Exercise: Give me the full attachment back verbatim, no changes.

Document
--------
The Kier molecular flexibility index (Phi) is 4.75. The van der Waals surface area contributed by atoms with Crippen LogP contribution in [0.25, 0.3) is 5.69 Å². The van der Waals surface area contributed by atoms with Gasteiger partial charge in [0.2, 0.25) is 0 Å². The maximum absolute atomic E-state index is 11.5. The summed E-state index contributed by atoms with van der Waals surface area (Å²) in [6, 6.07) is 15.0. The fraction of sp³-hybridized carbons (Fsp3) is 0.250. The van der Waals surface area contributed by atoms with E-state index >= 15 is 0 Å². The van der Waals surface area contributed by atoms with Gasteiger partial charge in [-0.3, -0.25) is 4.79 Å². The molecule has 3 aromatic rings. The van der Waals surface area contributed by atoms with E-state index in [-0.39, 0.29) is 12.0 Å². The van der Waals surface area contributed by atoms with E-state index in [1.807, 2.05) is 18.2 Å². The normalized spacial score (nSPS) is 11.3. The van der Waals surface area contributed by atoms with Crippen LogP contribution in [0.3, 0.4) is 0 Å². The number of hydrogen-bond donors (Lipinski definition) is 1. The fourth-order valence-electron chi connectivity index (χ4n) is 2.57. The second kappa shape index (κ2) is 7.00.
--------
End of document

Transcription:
The Kier molecular flexibility index (Phi) is 4.75. The van der Waals surface area contributed by atoms with Crippen LogP contribution in [0.25, 0.3) is 5.69 Å². The van der Waals surface area contributed by atoms with Gasteiger partial charge in [0.2, 0.25) is 0 Å². The maximum absolute atomic E-state index is 11.5. The summed E-state index contributed by atoms with van der Waals surface area (Å²) in [6, 6.07) is 15.0. The fraction of sp³-hybridized carbons (Fsp3) is 0.250. The van der Waals surface area contributed by atoms with E-state index >= 15 is 0 Å². The van der Waals surface area contributed by atoms with Gasteiger partial charge in [-0.3, -0.25) is 4.79 Å². The molecule has 3 aromatic rings. The van der Waals surface area contributed by atoms with E-state index in [-0.39, 0.29) is 12.0 Å². The van der Waals surface area contributed by atoms with E-state index in [1.807, 2.05) is 18.2 Å². The normalized spacial score (nSPS) is 11.3. The van der Waals surface area contributed by atoms with Crippen LogP contribution in [0.3, 0.4) is 0 Å². The number of hydrogen-bond donors (Lipinski definition) is 1. The fourth-order valence-electron chi connectivity index (χ4n) is 2.57. The second kappa shape index (κ2) is 7.00.